Thorsten Altenkirch

I am Reader (Associate Professor) at the School of Computer Science of the University of Nottingham. Jointly with Graham Hutton I am chairing the Functional Programming Laboratory. We are organizing the weekly FP lunch and the FP seminar.

How to contact me ?

Recent talks

Drafts and Publications

Bsc/MSci project ideas

MSc project ideas

I am organizing the Midland Graduate School 2014 in Nottingham (22/4 - 26/3)

Here is my entry in the Student guidebook:

Keywords: Constructive Logic, Type Theory, Category Theory, Lambda calculus, Quantum Computing, Certified Correct Programs

Thorsten Altenkirch's main research interest is the application of constructive logic in Computer Science. Constructive logic diverges from classical logic in the rejection of the principle of the excluded middle. As a consequence of this, a constructive proof of the existence of a certain object (e.g. a number) can be turned into a computer program to calculate this object.

An example of a constructive logic is Type Theory, introduced by the Swedish philosopher Per Martin-Löf. Type Theory is at the same time a programming language and a logic: propositions correspond to types and proofs to programs. Current research centers on theoretical aspects of Type Theory but also on the construction of elegant and efficient implementations of type theoretic languages. An example of this is the Epigram system, currently under development in Nottingham, which we use to develop programs which are correct by construction.

Dr. Altenkirch's research covers applications of Category Theory as a formalism to concisely express abstract properties of mathematical constructions in Computer Science and the investigation of typed lambda calculi as a foundation of (functional) programming languages and Type Theory. He is interested in the computational nature of the physical universe and the practical exploitation of this nature, which is reflected in a research project on Quantum Computation. He is also fascinated by the development of the philosophical foundations of logic in a time when computing science replaces natural science as the prime application of abstract reasoning.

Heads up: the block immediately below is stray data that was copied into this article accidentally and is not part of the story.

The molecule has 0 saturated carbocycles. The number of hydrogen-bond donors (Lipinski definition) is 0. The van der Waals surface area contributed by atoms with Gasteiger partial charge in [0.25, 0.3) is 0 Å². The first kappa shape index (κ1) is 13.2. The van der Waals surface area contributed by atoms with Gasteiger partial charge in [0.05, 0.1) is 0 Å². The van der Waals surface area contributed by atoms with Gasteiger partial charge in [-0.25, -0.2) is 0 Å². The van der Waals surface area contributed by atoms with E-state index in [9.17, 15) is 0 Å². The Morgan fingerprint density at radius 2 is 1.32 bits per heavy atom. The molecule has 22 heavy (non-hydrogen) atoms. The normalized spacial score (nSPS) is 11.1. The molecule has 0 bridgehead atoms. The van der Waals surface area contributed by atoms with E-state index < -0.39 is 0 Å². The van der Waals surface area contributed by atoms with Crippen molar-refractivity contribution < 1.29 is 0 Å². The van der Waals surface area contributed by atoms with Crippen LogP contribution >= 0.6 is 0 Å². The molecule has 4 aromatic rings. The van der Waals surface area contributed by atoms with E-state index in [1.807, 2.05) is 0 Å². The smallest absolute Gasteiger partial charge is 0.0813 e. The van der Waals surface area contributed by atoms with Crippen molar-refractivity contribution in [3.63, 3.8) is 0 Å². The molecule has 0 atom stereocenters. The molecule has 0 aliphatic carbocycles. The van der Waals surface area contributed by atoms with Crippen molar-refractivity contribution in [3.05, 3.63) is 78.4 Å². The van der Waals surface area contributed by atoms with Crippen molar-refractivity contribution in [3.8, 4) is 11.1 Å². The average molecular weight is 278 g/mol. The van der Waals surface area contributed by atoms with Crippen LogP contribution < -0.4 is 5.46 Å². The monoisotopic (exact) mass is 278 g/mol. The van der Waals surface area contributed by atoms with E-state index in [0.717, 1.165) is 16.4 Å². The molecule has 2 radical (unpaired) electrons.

Current Research grants

Previous Research grants

PhD students

Former Students

Current Students

Current Teaching

I am currently teaching the following modules:

Introduction to Formal Reasoning

Previous Teaching

Machines and their languages
Non Standard Computation (2009 presented by Alex Green)
Mathematics for Computer Scientists 2
Computer Aided Formal Reasoning
Principles of Programming Languages
Computer Systems Architecture
Mathematics for Computer Scientists
Machines and their languages
G53GEM (with Natasha Alecina)
Gems of theoretical Computer Science

Midlands Graduate School

October/November 2000
A Taste of Intuitionistic Type Theory
February/March 2002
A Taste of Proof Theory
March 2003
Intuitionistic Logic
March/April 2004
Lambda calculus and types
April 2007
Material for Dependently Typed Programming (DEP)
April 2008
Material for the COQ course
March/April 2009
Material for the Category Theory course


Last modified: Sat May 23 13:18:53 EEST 2015